Home Emergency Management News Earthquake in Central Philippines Kills Two, Injures Hundreds

Earthquake in Central Philippines Kills Two, Injures Hundreds

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By David E. Hubler
Contributor, EDM Digest

A strong, shallow earthquake shook the central Philippines on Thursday, leaving two people dead and injuring more than 100. Among the injured were several people in a collapsed building in the town of Kananga, the Associated Press reports.

The U.S. Geological Survey said the quake had a magnitude of 6.5 and struck at a depth of four miles (6.5 kilometers) in Leyte Province. Filipino seismologists said the quake was caused by movement of the Philippine Fault and was felt most strongly in Kananga.

Shallow earthquakes generally cause more damage on the Earth's surface, seismologists explained.

Power Outages in Kananga and Outlying Areas

The Kananga building collapse killed one person, injured more than 20 others and trapped at least six, Kananga mayor Rowena Codilla told DZMM Radio. The quake caused power outages in Kananga and outlying areas.

One person was pulled from the building alive but injured. Codilla said rescuers were digging in an effort to reach the others. “They're alive because they are communicating with our disaster people,” she said.

Codilla added that the rescuers were moving carefully to prevent the rest of the building from collapsing. The building housed a grocery store, a hardware store and a beauty parlor on the ground floor and a guesthouse on the second floor.

Thousands of Residents Flee from Homes and Offices

Thousands of residents, workers and students fled from their homes, office buildings and schools, with some people falling as the ground shook. Many residents refused to return home due to the aftershocks.

Damage and One Death in Ormoc

Mayor Richard Gomez of Ormoc city, about 17 miles (30 kilometers) from Kananga, told DZMM radio that a landslide hit a house and killed a young woman. More than 100 others were injured in the area, including many area residents who were “traumatized and hysterical,” he said.

The strong shaking caused cracks in some buildings and roads in the city. Power was automatically shut off, Gomez said.

Officials said Ormoc's airport will be closed starting Friday to allow an inspection.

Delia Vilbar, Ormoc’s town treasurer, said she was attending a meeting on the second floor of City Hall when the earthquake struck.

"It was very strong and the building was shaking," she said. When she went out to the street, she saw people crying and embracing each other, Vilbar reported.

Asked about the earthquake, President Rodrigo Duterte said he had not received any reports of major damage. Duterte was visiting southern Bukidnon Province.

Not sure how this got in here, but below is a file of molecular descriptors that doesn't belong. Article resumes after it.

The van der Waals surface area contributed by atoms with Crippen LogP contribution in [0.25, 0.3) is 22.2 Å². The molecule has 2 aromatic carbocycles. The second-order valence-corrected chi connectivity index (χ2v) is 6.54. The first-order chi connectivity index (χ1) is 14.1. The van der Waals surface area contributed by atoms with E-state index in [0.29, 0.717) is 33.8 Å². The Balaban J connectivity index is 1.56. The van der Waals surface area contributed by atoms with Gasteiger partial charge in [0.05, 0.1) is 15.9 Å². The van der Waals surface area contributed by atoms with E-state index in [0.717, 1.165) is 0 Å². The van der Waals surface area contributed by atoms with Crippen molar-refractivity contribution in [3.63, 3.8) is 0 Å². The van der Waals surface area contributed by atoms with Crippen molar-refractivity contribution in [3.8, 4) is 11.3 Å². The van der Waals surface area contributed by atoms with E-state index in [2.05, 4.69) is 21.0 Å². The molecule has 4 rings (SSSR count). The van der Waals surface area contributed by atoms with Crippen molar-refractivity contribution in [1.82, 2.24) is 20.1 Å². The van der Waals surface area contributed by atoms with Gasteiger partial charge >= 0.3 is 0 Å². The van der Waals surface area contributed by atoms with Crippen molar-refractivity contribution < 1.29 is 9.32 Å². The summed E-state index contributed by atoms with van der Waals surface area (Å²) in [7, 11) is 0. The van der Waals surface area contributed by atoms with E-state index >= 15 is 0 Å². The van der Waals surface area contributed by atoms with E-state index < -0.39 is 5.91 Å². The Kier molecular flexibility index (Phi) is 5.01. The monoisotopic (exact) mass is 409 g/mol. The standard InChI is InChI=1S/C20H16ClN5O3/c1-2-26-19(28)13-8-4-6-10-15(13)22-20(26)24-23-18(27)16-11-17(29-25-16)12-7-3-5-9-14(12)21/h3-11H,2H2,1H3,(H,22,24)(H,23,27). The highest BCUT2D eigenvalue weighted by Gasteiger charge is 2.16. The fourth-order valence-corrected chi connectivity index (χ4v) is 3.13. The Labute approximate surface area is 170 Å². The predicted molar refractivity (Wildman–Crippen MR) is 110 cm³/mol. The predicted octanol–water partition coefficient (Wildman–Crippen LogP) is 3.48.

The quake struck in a region previously devastated by Typhoon Haiyan in November 2013. That typhoon left more than 7,300 people dead or missing, leveled entire villages and displaced more than 5 million residents.

About the Author

David E. Hubler brings a variety of government, journalism and teaching experience to his position as a Quality Assurance Editor at APUS. David’s professional background includes serving as a senior editor at CIA and the Voice of America. He has also been a managing editor for several business-to-business and business-to-government publishing companies. David has taught high school English in Connecticut and at Northern Virginia Community College. He has a master’s degree for Teachers of English from the University of New Hampshire and a B.A. in English from New York University. David’s 2015 book, “The Nats and the Grays, How Baseball in the Nation’s Capital Survived WWII and Changed the Game Forever,” was recently published in paperback by Rowman & Littlefield Publishers.

David Hubler David E. Hubler brings a variety of government, journalism and teaching experience to his position as a Quality Assurance Editor at APUS. David’s professional background includes serving as a senior editor at CIA and the Voice of America. He has also been a managing editor for several business-to-business and business-to-government publishing companies. David has taught high school English in Connecticut and at Northern Virginia Community College. He has a master’s degree for Teachers of English from the University of New Hampshire and a B.A. in English from New York University. In March 2017, Rowman & Littlefield published the paperback edition of David’s latest book, "The Nats and the Grays, How Baseball in the Nation's Capital Survived WWII and Changed the Game Forever."